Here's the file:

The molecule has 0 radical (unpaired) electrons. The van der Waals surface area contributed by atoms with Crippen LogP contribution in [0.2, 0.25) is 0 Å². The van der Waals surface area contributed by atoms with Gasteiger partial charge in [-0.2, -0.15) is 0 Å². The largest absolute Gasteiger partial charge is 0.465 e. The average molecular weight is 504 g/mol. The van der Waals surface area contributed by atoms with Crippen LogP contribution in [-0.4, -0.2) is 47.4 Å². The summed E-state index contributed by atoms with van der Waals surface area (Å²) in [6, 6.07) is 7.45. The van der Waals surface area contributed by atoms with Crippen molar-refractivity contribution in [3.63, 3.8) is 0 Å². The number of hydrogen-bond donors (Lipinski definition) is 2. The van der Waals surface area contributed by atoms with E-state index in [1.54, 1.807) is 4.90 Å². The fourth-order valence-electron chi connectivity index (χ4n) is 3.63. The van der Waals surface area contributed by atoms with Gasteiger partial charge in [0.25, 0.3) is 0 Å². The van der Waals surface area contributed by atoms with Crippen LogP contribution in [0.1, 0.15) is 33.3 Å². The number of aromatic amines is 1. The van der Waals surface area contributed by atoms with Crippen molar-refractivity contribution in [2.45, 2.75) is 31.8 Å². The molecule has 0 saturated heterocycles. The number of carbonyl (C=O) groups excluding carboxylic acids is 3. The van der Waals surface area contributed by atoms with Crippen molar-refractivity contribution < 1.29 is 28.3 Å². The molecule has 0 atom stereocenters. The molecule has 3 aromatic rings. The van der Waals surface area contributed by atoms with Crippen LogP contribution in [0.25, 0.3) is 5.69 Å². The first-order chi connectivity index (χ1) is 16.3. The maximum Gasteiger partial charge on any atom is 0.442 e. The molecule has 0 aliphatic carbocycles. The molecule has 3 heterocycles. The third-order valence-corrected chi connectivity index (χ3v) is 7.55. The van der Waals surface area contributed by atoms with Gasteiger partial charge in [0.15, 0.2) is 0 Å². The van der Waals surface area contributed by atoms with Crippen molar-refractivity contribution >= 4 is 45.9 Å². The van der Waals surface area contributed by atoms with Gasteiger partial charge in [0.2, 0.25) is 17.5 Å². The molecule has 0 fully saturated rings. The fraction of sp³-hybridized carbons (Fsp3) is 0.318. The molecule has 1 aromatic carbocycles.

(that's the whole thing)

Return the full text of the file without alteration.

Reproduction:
The molecule has 0 radical (unpaired) electrons. The van der Waals surface area contributed by atoms with Crippen LogP contribution in [0.2, 0.25) is 0 Å². The van der Waals surface area contributed by atoms with Gasteiger partial charge in [-0.2, -0.15) is 0 Å². The largest absolute Gasteiger partial charge is 0.465 e. The average molecular weight is 504 g/mol. The van der Waals surface area contributed by atoms with Crippen LogP contribution in [-0.4, -0.2) is 47.4 Å². The summed E-state index contributed by atoms with van der Waals surface area (Å²) in [6, 6.07) is 7.45. The van der Waals surface area contributed by atoms with Crippen molar-refractivity contribution in [3.63, 3.8) is 0 Å². The number of hydrogen-bond donors (Lipinski definition) is 2. The van der Waals surface area contributed by atoms with E-state index in [1.54, 1.807) is 4.90 Å². The fourth-order valence-electron chi connectivity index (χ4n) is 3.63. The van der Waals surface area contributed by atoms with Gasteiger partial charge in [0.25, 0.3) is 0 Å². The van der Waals surface area contributed by atoms with Crippen LogP contribution in [0.1, 0.15) is 33.3 Å². The number of aromatic amines is 1. The van der Waals surface area contributed by atoms with Crippen molar-refractivity contribution in [2.45, 2.75) is 31.8 Å². The molecule has 0 saturated heterocycles. The number of carbonyl (C=O) groups excluding carboxylic acids is 3. The van der Waals surface area contributed by atoms with Crippen molar-refractivity contribution < 1.29 is 28.3 Å². The molecule has 0 atom stereocenters. The molecule has 3 aromatic rings. The van der Waals surface area contributed by atoms with Crippen LogP contribution in [0.25, 0.3) is 5.69 Å². The first-order chi connectivity index (χ1) is 16.3. The maximum Gasteiger partial charge on any atom is 0.442 e. The molecule has 0 aliphatic carbocycles. The molecule has 3 heterocycles. The third-order valence-corrected chi connectivity index (χ3v) is 7.55. The van der Waals surface area contributed by atoms with Gasteiger partial charge in [0.15, 0.2) is 0 Å². The van der Waals surface area contributed by atoms with Crippen molar-refractivity contribution >= 4 is 45.9 Å². The van der Waals surface area contributed by atoms with Gasteiger partial charge in [0.2, 0.25) is 17.5 Å². The molecule has 0 fully saturated rings. The fraction of sp³-hybridized carbons (Fsp3) is 0.318. The molecule has 1 aromatic carbocycles.